All About Greece
Greece is the wellspring of Western culture, a living textbook of ancient history dating back to its glory days in the 5th century BC. In Athens you can marvel at the mighty Parthenon and other temples atop Acropolis hill then descend through the medieval streets of the Plaka neighborhood to wander the ancient marketplace of the Agora, now a museum dedicated to the machinery of the world’s first democracy.
On mainland Greece you can climb to the top of Mount Olympus, home of the Greek gods; explore Metéorea, where medieval monasteries perch atop pinnacles of rock; and consult the oracle at Delphi, where the Greeks believed a priestess, sitting at the center of the world, could foretell the future and the fates of heroes. But it’s not all dusty ancient columns, marble statues, and museums.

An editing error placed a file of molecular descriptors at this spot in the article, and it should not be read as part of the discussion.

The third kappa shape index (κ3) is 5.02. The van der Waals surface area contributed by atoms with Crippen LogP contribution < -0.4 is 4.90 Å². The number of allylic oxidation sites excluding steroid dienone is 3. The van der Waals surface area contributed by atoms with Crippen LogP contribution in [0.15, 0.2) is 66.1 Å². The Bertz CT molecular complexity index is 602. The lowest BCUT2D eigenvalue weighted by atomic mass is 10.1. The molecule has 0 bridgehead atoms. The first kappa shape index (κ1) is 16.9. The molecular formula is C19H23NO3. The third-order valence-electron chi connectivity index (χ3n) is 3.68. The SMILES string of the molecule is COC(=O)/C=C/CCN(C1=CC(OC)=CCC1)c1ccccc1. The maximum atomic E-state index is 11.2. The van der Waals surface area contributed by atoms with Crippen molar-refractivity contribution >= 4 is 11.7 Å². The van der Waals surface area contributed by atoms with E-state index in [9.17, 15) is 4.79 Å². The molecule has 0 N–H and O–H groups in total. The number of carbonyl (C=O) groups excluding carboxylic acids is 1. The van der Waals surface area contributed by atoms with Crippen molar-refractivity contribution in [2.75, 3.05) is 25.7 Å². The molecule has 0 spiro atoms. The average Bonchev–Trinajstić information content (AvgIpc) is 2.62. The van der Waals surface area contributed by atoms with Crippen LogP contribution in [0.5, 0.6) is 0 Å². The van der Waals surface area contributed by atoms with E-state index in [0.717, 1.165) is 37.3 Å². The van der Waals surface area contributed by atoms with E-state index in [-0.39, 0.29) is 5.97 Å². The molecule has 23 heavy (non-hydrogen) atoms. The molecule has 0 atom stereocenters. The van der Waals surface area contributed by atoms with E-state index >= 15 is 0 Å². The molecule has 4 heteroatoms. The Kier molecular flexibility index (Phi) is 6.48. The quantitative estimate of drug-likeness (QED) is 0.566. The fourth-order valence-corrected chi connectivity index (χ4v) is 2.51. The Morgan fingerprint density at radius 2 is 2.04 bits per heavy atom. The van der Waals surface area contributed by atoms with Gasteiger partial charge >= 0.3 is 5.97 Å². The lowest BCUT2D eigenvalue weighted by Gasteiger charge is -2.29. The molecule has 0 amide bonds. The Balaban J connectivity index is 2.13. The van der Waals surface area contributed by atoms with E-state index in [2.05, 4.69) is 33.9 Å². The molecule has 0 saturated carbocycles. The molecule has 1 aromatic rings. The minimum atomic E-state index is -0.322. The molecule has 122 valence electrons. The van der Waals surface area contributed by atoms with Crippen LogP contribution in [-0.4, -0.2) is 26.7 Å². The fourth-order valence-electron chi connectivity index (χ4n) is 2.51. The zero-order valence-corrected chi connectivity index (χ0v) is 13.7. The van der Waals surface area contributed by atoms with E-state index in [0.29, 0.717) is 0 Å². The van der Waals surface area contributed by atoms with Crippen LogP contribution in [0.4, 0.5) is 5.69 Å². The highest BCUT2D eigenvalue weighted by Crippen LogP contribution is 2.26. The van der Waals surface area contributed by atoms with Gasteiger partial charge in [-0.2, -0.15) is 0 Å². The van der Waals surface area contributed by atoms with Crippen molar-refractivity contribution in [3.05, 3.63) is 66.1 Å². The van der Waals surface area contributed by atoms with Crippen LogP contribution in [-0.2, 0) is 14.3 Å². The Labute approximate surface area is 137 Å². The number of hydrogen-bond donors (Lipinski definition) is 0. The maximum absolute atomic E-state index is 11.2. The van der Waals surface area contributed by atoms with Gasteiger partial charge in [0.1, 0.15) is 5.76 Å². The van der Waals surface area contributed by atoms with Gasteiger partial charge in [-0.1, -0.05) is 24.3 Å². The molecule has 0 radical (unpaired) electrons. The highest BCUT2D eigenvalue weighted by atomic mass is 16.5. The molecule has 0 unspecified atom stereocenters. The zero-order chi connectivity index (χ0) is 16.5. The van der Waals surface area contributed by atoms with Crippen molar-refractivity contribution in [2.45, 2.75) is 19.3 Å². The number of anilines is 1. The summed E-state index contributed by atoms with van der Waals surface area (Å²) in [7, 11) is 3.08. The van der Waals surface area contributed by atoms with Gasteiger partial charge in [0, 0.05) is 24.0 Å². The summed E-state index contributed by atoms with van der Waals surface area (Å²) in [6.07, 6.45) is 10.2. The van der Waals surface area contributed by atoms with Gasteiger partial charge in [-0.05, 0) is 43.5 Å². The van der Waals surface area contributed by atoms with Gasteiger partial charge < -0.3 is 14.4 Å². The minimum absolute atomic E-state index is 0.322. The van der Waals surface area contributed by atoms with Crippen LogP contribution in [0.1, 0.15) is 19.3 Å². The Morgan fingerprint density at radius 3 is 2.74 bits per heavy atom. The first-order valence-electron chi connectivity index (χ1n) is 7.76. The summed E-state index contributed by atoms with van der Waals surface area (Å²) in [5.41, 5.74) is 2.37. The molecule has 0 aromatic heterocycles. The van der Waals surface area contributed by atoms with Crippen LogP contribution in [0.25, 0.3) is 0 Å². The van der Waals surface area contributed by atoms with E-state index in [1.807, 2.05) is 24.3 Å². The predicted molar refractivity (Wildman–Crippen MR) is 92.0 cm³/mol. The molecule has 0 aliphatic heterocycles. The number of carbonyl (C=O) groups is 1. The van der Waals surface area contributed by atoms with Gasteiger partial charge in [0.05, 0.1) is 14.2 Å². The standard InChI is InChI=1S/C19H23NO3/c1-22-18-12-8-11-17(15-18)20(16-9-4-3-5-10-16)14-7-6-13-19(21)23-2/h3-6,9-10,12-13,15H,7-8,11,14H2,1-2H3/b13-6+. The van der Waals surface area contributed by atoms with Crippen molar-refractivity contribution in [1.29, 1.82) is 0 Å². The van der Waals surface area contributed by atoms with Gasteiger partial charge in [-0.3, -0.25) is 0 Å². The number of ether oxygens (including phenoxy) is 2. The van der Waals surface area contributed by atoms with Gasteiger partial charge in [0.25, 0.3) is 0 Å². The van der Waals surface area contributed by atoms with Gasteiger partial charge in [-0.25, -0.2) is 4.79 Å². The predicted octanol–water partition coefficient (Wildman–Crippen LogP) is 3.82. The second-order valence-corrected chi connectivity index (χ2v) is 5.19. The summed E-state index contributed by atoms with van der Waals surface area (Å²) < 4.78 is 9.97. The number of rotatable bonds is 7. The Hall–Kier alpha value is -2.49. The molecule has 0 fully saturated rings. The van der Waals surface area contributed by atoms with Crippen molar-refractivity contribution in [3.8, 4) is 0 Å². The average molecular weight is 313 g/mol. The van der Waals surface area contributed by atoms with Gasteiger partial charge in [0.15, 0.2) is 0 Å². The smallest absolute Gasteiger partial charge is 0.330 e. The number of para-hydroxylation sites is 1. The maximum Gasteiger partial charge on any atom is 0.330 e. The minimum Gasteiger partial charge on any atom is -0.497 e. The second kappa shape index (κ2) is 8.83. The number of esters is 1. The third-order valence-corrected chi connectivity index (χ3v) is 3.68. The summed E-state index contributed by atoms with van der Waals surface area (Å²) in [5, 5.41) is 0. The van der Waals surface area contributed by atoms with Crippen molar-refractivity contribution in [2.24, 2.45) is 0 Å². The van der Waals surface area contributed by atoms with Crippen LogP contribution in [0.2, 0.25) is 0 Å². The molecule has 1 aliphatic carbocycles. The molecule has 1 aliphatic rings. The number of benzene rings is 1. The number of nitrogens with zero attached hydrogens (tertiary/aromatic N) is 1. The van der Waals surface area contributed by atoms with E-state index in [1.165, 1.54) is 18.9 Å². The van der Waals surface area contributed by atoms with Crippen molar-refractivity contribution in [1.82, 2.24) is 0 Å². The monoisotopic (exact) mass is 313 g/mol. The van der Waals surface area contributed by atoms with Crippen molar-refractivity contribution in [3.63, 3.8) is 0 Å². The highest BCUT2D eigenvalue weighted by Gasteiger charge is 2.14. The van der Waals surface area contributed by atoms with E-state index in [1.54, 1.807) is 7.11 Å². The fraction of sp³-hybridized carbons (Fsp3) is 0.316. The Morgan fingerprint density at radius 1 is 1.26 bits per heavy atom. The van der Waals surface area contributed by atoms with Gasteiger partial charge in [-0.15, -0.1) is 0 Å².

The Aegean and Mediterranean Seas around Greece are peppered with hundreds of islands, large and small, rimmed with beaches and scattered with villages of whitewashed houses. You can hike Samariá Gorge and visit Minoan palaces on the massive island of Crete, party hearty on Mykonos, delve into history on Rhodes or Pátmos, and sip island wine while watching the sunset on Santorini from the rim of a collapsed sea volcano whose ancient eruption just might have inspired the legend of Atlantis. Even better, you can get a discount on inter-island ships if you use your railpass to take the superfast ferry from Italy to Greece.
When to Go to Greece: Greece has the classic Mediterranean climate: hot and dry. Temperatures, prices, and crowds soar in July and August—especially on the islands. Then again, in winter the islands (and many mainland destinations) are half shut down—and the weather can get nippy.The best times to visit are late spring and early fall.